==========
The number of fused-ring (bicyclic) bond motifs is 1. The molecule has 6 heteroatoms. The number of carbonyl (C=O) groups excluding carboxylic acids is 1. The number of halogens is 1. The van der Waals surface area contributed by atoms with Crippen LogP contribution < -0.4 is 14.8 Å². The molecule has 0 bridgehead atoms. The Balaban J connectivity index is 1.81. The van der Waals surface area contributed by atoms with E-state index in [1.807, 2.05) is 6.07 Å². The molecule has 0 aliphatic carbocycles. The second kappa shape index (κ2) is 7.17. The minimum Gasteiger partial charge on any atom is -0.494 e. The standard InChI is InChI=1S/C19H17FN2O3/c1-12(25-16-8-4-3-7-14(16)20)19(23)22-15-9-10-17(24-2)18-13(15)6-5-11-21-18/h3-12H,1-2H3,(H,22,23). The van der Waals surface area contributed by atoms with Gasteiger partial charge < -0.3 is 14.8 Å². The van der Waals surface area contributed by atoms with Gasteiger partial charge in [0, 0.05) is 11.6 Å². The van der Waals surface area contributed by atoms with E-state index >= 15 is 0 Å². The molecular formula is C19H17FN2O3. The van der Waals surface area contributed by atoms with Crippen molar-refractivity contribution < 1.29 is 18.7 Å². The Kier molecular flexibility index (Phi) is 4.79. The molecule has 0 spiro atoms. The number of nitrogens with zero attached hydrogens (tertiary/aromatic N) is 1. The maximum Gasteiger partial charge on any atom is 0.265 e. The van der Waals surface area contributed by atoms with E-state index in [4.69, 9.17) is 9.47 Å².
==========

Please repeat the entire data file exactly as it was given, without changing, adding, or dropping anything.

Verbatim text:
The number of fused-ring (bicyclic) bond motifs is 1. The molecule has 6 heteroatoms. The number of carbonyl (C=O) groups excluding carboxylic acids is 1. The number of halogens is 1. The van der Waals surface area contributed by atoms with Crippen LogP contribution < -0.4 is 14.8 Å². The molecule has 0 bridgehead atoms. The Balaban J connectivity index is 1.81. The van der Waals surface area contributed by atoms with E-state index in [1.807, 2.05) is 6.07 Å². The molecule has 0 aliphatic carbocycles. The second kappa shape index (κ2) is 7.17. The minimum Gasteiger partial charge on any atom is -0.494 e. The standard InChI is InChI=1S/C19H17FN2O3/c1-12(25-16-8-4-3-7-14(16)20)19(23)22-15-9-10-17(24-2)18-13(15)6-5-11-21-18/h3-12H,1-2H3,(H,22,23). The van der Waals surface area contributed by atoms with Gasteiger partial charge < -0.3 is 14.8 Å². The van der Waals surface area contributed by atoms with Gasteiger partial charge in [0, 0.05) is 11.6 Å². The van der Waals surface area contributed by atoms with E-state index >= 15 is 0 Å². The molecular formula is C19H17FN2O3. The van der Waals surface area contributed by atoms with Crippen molar-refractivity contribution < 1.29 is 18.7 Å². The Kier molecular flexibility index (Phi) is 4.79. The molecule has 0 spiro atoms. The number of nitrogens with zero attached hydrogens (tertiary/aromatic N) is 1. The maximum Gasteiger partial charge on any atom is 0.265 e. The van der Waals surface area contributed by atoms with E-state index in [4.69, 9.17) is 9.47 Å².